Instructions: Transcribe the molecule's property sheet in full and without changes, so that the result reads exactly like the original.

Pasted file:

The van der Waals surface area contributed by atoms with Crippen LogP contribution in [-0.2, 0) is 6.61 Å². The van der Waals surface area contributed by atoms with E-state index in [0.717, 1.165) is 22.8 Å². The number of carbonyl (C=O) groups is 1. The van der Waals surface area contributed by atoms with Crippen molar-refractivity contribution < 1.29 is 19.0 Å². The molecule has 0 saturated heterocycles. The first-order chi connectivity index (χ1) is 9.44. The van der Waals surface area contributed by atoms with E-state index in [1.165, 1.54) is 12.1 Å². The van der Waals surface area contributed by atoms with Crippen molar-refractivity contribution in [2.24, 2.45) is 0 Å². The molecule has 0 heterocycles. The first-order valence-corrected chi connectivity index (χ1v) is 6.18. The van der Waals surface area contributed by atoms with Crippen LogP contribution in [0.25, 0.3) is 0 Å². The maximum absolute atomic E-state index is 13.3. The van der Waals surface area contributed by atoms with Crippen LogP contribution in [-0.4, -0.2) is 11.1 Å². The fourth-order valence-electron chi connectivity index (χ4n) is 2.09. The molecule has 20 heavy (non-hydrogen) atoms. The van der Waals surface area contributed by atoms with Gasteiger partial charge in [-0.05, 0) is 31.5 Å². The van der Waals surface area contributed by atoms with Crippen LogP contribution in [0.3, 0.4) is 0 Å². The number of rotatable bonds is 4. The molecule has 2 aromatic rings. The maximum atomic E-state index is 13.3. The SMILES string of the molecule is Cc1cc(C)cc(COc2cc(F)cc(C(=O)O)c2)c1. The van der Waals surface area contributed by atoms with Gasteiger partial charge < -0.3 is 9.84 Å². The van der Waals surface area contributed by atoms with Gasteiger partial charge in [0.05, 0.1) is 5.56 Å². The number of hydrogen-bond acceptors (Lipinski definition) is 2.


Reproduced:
The van der Waals surface area contributed by atoms with Crippen LogP contribution in [-0.2, 0) is 6.61 Å². The van der Waals surface area contributed by atoms with E-state index in [0.717, 1.165) is 22.8 Å². The number of carbonyl (C=O) groups is 1. The van der Waals surface area contributed by atoms with Crippen molar-refractivity contribution < 1.29 is 19.0 Å². The molecule has 0 saturated heterocycles. The first-order chi connectivity index (χ1) is 9.44. The van der Waals surface area contributed by atoms with E-state index in [1.165, 1.54) is 12.1 Å². The van der Waals surface area contributed by atoms with Crippen molar-refractivity contribution in [2.24, 2.45) is 0 Å². The molecule has 0 heterocycles. The first-order valence-corrected chi connectivity index (χ1v) is 6.18. The van der Waals surface area contributed by atoms with Crippen LogP contribution in [0.25, 0.3) is 0 Å². The maximum absolute atomic E-state index is 13.3. The van der Waals surface area contributed by atoms with Crippen LogP contribution in [-0.4, -0.2) is 11.1 Å². The fourth-order valence-electron chi connectivity index (χ4n) is 2.09. The molecule has 20 heavy (non-hydrogen) atoms. The van der Waals surface area contributed by atoms with Gasteiger partial charge in [-0.05, 0) is 31.5 Å². The van der Waals surface area contributed by atoms with Crippen LogP contribution in [0.3, 0.4) is 0 Å². The number of rotatable bonds is 4. The molecule has 2 aromatic rings. The maximum atomic E-state index is 13.3. The SMILES string of the molecule is Cc1cc(C)cc(COc2cc(F)cc(C(=O)O)c2)c1. The van der Waals surface area contributed by atoms with Gasteiger partial charge < -0.3 is 9.84 Å². The van der Waals surface area contributed by atoms with Gasteiger partial charge in [0.05, 0.1) is 5.56 Å². The number of hydrogen-bond acceptors (Lipinski definition) is 2.